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The Clifton Suspension Bridge spans the River Avon in Bristol, southwest England. Completed in 1864, 110 years after a bridge at the site was first planned, the Clifton still carries cars (for a toll of £1 each way) and pedestrians between the districts of Clifton and Leigh Woods.

The bridge's designer was Isambard Kingdom Brunel, one of Britain's greatest civil engineers. Brunel also designed London's Paddington Station and the SS Great Britain, the first modern ocean liner, which you can tour in Bristol. With his father, Marc Isambard Brunel, he also developed the technology used to dig the first tunnel under the River Thames in London.

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The Clifton Bridge's total length is 1,352 feet, but its center span, or the only portion suspended over the river gorge, is 702 feet. The deck is 245 feet above the Avon at high tide, but the surface of the river can drop as much as 42 feet when the tide is out. At 20 feet wide, there's only room for two narrow lanes of traffic and a pedestrian path on either side.

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The Clifton Bridge uses wrought iron chains instead of the cables you'd find on a more recent suspension spans like the Golden Gate Bridge. 

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The chains, which hang from the towers, then support the weight of the roadway through iron suspension rods that connect the two.

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Both the towers and the piers that make up their foundations are composed of local stone. Brunel had meant for the Clifton's towers to be built in an Egyptian-inspired design with sphinxes on top, but they were left with unfinished faces instead to save costs. Though the two towers are the same height (72 feet) their shapes at the top are slightly different.

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The steep banks of the Avon River gorge wind toward the River Severn and the Atlantic Ocean. Fun fact: This River Avon is not the same Avon that flows through William Shakespeare's hometown, Stratford-upon-Avon (it's actually one of eight Avons in the UK). And if that wasn't confusing enough, "Avon" is the Celtic word for river.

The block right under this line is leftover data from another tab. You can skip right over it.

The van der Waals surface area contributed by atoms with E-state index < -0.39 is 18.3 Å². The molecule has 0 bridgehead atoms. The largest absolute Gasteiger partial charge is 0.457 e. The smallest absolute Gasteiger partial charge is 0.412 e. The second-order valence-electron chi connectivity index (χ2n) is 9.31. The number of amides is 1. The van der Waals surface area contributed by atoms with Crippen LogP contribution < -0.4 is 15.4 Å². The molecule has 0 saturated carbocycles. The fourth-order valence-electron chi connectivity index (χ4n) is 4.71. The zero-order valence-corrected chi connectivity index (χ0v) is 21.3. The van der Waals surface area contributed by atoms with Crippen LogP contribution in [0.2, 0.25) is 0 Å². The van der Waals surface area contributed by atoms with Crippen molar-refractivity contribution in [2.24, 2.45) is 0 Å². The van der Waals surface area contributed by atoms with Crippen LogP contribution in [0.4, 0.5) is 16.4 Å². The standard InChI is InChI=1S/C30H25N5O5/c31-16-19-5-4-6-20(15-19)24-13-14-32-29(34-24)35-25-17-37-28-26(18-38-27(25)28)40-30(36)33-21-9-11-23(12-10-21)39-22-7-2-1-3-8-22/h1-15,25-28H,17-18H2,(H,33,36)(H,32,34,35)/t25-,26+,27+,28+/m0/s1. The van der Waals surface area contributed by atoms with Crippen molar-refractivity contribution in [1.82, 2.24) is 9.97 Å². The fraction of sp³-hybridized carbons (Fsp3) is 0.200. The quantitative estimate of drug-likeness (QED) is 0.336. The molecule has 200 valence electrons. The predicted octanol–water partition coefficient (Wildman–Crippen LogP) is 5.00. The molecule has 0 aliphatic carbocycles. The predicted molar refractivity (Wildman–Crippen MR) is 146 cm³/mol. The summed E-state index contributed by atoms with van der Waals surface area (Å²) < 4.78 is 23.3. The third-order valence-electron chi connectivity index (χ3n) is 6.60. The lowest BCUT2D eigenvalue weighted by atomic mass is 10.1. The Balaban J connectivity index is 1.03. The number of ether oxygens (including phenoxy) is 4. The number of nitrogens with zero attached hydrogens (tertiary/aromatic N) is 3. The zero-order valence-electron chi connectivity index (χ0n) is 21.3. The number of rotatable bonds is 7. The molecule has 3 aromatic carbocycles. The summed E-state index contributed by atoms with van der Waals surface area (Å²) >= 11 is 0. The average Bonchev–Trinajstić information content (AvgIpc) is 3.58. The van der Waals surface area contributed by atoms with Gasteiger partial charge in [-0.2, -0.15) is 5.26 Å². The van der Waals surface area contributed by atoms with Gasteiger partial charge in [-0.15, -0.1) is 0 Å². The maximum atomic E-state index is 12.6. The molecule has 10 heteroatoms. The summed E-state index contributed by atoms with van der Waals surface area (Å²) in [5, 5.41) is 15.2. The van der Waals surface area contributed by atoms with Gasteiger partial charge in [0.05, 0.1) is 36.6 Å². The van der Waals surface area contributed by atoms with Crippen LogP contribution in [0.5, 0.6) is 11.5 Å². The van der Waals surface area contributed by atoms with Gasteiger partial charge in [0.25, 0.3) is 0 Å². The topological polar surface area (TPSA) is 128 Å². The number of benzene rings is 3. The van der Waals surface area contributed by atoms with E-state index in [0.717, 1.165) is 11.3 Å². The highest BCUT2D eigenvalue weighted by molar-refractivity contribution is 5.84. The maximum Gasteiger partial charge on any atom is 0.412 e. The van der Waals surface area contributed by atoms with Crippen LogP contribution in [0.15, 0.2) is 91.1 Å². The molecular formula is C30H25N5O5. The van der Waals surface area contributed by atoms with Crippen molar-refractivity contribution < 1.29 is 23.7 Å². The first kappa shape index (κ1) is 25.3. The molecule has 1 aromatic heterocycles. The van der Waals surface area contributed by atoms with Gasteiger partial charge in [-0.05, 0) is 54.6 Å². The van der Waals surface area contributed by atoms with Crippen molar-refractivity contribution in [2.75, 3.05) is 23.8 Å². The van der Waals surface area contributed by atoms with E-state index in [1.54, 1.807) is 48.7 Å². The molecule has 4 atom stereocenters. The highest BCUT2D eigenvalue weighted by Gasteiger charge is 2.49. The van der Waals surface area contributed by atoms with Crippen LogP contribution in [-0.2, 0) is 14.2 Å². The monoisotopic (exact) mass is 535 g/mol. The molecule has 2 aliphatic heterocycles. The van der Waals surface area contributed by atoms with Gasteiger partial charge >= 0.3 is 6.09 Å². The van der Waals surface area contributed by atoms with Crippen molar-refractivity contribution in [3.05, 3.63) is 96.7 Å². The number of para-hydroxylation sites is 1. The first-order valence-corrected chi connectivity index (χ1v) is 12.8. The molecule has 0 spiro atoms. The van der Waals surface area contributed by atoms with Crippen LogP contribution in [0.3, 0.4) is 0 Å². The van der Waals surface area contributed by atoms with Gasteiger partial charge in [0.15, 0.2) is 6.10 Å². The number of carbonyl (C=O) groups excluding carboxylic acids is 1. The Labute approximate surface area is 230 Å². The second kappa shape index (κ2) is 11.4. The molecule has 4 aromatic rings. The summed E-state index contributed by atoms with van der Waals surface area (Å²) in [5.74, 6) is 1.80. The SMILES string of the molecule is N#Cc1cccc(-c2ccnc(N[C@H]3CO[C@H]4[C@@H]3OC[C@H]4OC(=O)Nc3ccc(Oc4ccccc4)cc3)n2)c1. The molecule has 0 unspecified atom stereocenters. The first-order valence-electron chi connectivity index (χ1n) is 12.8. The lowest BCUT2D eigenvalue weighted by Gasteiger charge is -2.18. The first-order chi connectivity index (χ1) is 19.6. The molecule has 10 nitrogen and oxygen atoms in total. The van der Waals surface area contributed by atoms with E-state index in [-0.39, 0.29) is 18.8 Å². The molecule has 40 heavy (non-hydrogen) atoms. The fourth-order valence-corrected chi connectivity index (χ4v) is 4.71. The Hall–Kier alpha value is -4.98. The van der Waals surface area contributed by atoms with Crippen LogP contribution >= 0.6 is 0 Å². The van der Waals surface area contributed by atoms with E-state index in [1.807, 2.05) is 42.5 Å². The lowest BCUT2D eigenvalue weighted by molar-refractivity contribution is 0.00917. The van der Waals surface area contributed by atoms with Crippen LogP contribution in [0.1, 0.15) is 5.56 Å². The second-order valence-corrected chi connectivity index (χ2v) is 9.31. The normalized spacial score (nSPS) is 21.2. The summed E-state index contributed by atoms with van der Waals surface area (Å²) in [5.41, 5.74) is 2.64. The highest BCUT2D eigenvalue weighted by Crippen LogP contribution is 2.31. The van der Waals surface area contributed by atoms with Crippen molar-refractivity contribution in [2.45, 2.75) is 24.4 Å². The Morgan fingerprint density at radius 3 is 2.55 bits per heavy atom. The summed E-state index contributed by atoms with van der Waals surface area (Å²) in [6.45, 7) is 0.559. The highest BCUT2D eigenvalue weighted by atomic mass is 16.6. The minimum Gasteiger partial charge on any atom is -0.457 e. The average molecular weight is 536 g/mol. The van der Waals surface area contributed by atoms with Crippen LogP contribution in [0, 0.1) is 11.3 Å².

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The southern bank of the gorge is heavily wooded. Peer between the trees and catch a glimpse of some gorgeous homes with views of a lifetime.

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The bridge is gorgeously lit at night.

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A highlight of our tour are underground vaults beneath the Leigh Woods tower. Built into the tower's abutment during construction, they were covered up when the bridge was completed and not rediscovered until 2002 during a roadway repaving project.

To reach the vaults, you first have to walk down a path near the visitor center until you reach the edge of the gorge.

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Then, climb down a ladder that leads to the base of the Leigh Woods Tower.

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The ceiling inside the main vault was 40 feet over our heads. Water dripping through cracks in the ceiling since the bridge was finished has formed a forest of thin stalactites made of calcium.

Caption by / Photo by Andrew Hoyle/CNET

The stalactites are hollow making them incredibly fragile. If I could have reached high enough, I could have broken one easily.

Caption by / Photo by Andrew Hoyle/CNET

Like in a natural cave, the seeping water also makes stalagmites on the floor of the chambers. These don't get very high, however.

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The debris piled against the wall on the left side of the photos was dumped there during the bridge's construction as crews dug the foundation for the pier. 

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We had to duck through a short tunnel to access the next chamber.

Caption by / Photo by Andrew Hoyle/CNET

Stalactites hung from the ceiling of this chamber, as well. Our guide said that when a stalactite becomes too heavy, it will fall to the ground. Luckily none fell during our visit even though we were wearing hardhats. 

Caption by / Photo by Andrew Hoyle/CNET

Seeping water caused the black sections on the walls.

Caption by / Photo by Andrew Hoyle/CNET

Tunnels, too small to crawl through, lead to other chambers.

Caption by / Photo by Andrew Hoyle/CNET
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